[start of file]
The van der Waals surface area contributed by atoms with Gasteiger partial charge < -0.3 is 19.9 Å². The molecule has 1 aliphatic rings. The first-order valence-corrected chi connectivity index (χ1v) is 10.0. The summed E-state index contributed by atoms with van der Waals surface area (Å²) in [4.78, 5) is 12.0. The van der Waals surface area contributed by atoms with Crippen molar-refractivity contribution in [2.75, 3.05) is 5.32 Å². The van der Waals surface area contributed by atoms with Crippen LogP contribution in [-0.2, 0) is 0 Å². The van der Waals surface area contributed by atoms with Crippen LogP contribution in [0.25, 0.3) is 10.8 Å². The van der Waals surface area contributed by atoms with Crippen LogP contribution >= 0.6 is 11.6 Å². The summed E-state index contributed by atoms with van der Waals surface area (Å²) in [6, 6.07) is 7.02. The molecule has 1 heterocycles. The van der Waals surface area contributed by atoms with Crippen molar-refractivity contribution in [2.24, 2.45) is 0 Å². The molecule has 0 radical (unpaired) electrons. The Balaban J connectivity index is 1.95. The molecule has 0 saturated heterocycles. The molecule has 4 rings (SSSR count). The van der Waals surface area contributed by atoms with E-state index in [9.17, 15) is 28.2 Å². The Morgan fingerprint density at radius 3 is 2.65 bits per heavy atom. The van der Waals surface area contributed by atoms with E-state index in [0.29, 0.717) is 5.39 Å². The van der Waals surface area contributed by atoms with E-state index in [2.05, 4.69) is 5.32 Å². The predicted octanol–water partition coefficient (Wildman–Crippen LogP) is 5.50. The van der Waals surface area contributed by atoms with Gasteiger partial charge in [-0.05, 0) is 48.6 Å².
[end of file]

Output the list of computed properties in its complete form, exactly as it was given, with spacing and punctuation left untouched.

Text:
The van der Waals surface area contributed by atoms with Gasteiger partial charge < -0.3 is 19.9 Å². The molecule has 1 aliphatic rings. The first-order valence-corrected chi connectivity index (χ1v) is 10.0. The summed E-state index contributed by atoms with van der Waals surface area (Å²) in [4.78, 5) is 12.0. The van der Waals surface area contributed by atoms with Crippen molar-refractivity contribution in [2.75, 3.05) is 5.32 Å². The van der Waals surface area contributed by atoms with Crippen LogP contribution in [-0.2, 0) is 0 Å². The van der Waals surface area contributed by atoms with Crippen LogP contribution in [0.25, 0.3) is 10.8 Å². The van der Waals surface area contributed by atoms with Crippen LogP contribution >= 0.6 is 11.6 Å². The summed E-state index contributed by atoms with van der Waals surface area (Å²) in [6, 6.07) is 7.02. The molecule has 1 heterocycles. The van der Waals surface area contributed by atoms with Crippen molar-refractivity contribution in [2.24, 2.45) is 0 Å². The molecule has 0 radical (unpaired) electrons. The Balaban J connectivity index is 1.95. The molecule has 0 saturated heterocycles. The molecule has 4 rings (SSSR count). The van der Waals surface area contributed by atoms with E-state index in [9.17, 15) is 28.2 Å². The Morgan fingerprint density at radius 3 is 2.65 bits per heavy atom. The van der Waals surface area contributed by atoms with E-state index in [0.29, 0.717) is 5.39 Å². The van der Waals surface area contributed by atoms with E-state index in [2.05, 4.69) is 5.32 Å². The predicted octanol–water partition coefficient (Wildman–Crippen LogP) is 5.50. The van der Waals surface area contributed by atoms with Gasteiger partial charge in [-0.05, 0) is 48.6 Å².